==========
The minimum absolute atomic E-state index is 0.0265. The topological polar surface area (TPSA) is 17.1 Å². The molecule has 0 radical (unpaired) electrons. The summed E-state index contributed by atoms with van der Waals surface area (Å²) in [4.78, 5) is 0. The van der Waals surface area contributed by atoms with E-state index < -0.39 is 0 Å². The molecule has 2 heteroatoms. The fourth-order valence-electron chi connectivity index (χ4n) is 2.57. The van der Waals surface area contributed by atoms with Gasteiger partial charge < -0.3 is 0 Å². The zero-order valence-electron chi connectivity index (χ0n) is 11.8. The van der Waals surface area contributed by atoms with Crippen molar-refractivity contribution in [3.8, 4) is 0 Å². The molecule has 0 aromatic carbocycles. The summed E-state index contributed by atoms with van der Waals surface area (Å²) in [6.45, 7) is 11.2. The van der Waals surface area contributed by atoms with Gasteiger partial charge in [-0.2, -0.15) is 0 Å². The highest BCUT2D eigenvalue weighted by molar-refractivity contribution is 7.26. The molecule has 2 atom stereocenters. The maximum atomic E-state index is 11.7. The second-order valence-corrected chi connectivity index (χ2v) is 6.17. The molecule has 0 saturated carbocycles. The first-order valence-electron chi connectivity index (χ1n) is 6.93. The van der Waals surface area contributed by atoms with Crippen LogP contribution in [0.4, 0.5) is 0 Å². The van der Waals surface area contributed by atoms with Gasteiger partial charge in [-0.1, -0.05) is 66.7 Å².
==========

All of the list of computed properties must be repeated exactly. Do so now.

The minimum absolute atomic E-state index is 0.0265. The topological polar surface area (TPSA) is 17.1 Å². The molecule has 0 radical (unpaired) electrons. The summed E-state index contributed by atoms with van der Waals surface area (Å²) in [4.78, 5) is 0. The van der Waals surface area contributed by atoms with E-state index < -0.39 is 0 Å². The molecule has 2 heteroatoms. The fourth-order valence-electron chi connectivity index (χ4n) is 2.57. The van der Waals surface area contributed by atoms with Gasteiger partial charge < -0.3 is 0 Å². The zero-order valence-electron chi connectivity index (χ0n) is 11.8. The van der Waals surface area contributed by atoms with Crippen molar-refractivity contribution in [3.8, 4) is 0 Å². The molecule has 0 aromatic carbocycles. The summed E-state index contributed by atoms with van der Waals surface area (Å²) in [6.45, 7) is 11.2. The van der Waals surface area contributed by atoms with Gasteiger partial charge in [-0.2, -0.15) is 0 Å². The highest BCUT2D eigenvalue weighted by molar-refractivity contribution is 7.26. The molecule has 2 atom stereocenters. The maximum atomic E-state index is 11.7. The second-order valence-corrected chi connectivity index (χ2v) is 6.17. The molecule has 0 saturated carbocycles. The first-order valence-electron chi connectivity index (χ1n) is 6.93. The van der Waals surface area contributed by atoms with Crippen LogP contribution in [0.4, 0.5) is 0 Å². The van der Waals surface area contributed by atoms with Gasteiger partial charge in [-0.1, -0.05) is 66.7 Å².